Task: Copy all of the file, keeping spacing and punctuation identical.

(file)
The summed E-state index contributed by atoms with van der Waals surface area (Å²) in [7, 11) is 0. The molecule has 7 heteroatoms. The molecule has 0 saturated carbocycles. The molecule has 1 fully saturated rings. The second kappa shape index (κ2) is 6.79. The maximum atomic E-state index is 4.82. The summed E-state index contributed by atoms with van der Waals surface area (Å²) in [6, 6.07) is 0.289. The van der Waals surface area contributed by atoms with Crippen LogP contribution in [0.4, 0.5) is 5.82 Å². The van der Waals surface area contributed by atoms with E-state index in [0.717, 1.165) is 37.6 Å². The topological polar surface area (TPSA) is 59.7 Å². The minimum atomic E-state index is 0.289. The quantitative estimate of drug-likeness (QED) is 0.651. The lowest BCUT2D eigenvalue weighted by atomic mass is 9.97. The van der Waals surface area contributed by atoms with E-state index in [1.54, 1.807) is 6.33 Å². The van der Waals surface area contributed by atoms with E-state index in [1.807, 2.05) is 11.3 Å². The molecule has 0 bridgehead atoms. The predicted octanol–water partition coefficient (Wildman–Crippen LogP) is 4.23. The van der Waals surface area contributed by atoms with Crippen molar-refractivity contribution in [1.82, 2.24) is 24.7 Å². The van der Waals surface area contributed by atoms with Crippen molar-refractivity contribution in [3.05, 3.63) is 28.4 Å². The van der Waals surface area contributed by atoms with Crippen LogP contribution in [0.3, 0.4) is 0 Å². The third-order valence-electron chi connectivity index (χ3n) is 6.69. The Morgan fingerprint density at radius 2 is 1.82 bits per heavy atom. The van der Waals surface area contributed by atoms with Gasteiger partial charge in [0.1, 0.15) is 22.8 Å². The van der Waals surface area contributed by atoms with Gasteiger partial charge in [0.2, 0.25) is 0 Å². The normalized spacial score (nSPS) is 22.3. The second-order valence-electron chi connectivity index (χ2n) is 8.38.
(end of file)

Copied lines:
The summed E-state index contributed by atoms with van der Waals surface area (Å²) in [7, 11) is 0. The molecule has 7 heteroatoms. The molecule has 0 saturated carbocycles. The molecule has 1 fully saturated rings. The second kappa shape index (κ2) is 6.79. The maximum atomic E-state index is 4.82. The summed E-state index contributed by atoms with van der Waals surface area (Å²) in [6, 6.07) is 0.289. The van der Waals surface area contributed by atoms with Crippen LogP contribution in [0.4, 0.5) is 5.82 Å². The van der Waals surface area contributed by atoms with E-state index in [0.717, 1.165) is 37.6 Å². The topological polar surface area (TPSA) is 59.7 Å². The minimum atomic E-state index is 0.289. The quantitative estimate of drug-likeness (QED) is 0.651. The lowest BCUT2D eigenvalue weighted by atomic mass is 9.97. The van der Waals surface area contributed by atoms with E-state index in [1.54, 1.807) is 6.33 Å². The van der Waals surface area contributed by atoms with E-state index in [1.807, 2.05) is 11.3 Å². The molecule has 0 bridgehead atoms. The predicted octanol–water partition coefficient (Wildman–Crippen LogP) is 4.23. The van der Waals surface area contributed by atoms with Crippen molar-refractivity contribution in [1.82, 2.24) is 24.7 Å². The van der Waals surface area contributed by atoms with Crippen molar-refractivity contribution in [3.05, 3.63) is 28.4 Å². The van der Waals surface area contributed by atoms with Crippen LogP contribution in [0.3, 0.4) is 0 Å². The third-order valence-electron chi connectivity index (χ3n) is 6.69. The Morgan fingerprint density at radius 2 is 1.82 bits per heavy atom. The van der Waals surface area contributed by atoms with Gasteiger partial charge in [0.1, 0.15) is 22.8 Å². The van der Waals surface area contributed by atoms with Gasteiger partial charge in [0.2, 0.25) is 0 Å². The normalized spacial score (nSPS) is 22.3. The second-order valence-electron chi connectivity index (χ2n) is 8.38.